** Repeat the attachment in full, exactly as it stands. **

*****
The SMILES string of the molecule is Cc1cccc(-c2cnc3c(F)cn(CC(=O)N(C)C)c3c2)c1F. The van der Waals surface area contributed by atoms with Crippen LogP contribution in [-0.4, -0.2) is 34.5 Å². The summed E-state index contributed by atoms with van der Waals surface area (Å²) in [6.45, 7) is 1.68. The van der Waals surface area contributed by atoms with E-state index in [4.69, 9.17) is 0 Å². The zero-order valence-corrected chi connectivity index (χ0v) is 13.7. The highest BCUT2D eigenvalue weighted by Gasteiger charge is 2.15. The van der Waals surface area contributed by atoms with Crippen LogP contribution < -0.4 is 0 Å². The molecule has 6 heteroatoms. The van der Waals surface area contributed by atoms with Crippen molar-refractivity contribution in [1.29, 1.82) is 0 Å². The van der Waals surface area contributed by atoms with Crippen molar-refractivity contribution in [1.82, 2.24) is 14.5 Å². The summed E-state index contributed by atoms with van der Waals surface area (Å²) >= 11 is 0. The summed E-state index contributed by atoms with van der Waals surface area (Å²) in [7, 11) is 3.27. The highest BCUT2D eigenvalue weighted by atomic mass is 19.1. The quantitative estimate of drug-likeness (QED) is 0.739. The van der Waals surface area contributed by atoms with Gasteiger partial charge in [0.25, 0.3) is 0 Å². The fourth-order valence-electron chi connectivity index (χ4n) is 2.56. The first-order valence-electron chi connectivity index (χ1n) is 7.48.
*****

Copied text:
The SMILES string of the molecule is Cc1cccc(-c2cnc3c(F)cn(CC(=O)N(C)C)c3c2)c1F. The van der Waals surface area contributed by atoms with Crippen LogP contribution in [-0.4, -0.2) is 34.5 Å². The summed E-state index contributed by atoms with van der Waals surface area (Å²) in [6.45, 7) is 1.68. The van der Waals surface area contributed by atoms with E-state index in [4.69, 9.17) is 0 Å². The zero-order valence-corrected chi connectivity index (χ0v) is 13.7. The highest BCUT2D eigenvalue weighted by Gasteiger charge is 2.15. The van der Waals surface area contributed by atoms with Crippen LogP contribution < -0.4 is 0 Å². The molecule has 6 heteroatoms. The van der Waals surface area contributed by atoms with Crippen molar-refractivity contribution in [1.29, 1.82) is 0 Å². The van der Waals surface area contributed by atoms with Crippen molar-refractivity contribution in [1.82, 2.24) is 14.5 Å². The summed E-state index contributed by atoms with van der Waals surface area (Å²) >= 11 is 0. The summed E-state index contributed by atoms with van der Waals surface area (Å²) in [7, 11) is 3.27. The highest BCUT2D eigenvalue weighted by atomic mass is 19.1. The quantitative estimate of drug-likeness (QED) is 0.739. The van der Waals surface area contributed by atoms with Gasteiger partial charge in [0.25, 0.3) is 0 Å². The fourth-order valence-electron chi connectivity index (χ4n) is 2.56. The first-order valence-electron chi connectivity index (χ1n) is 7.48.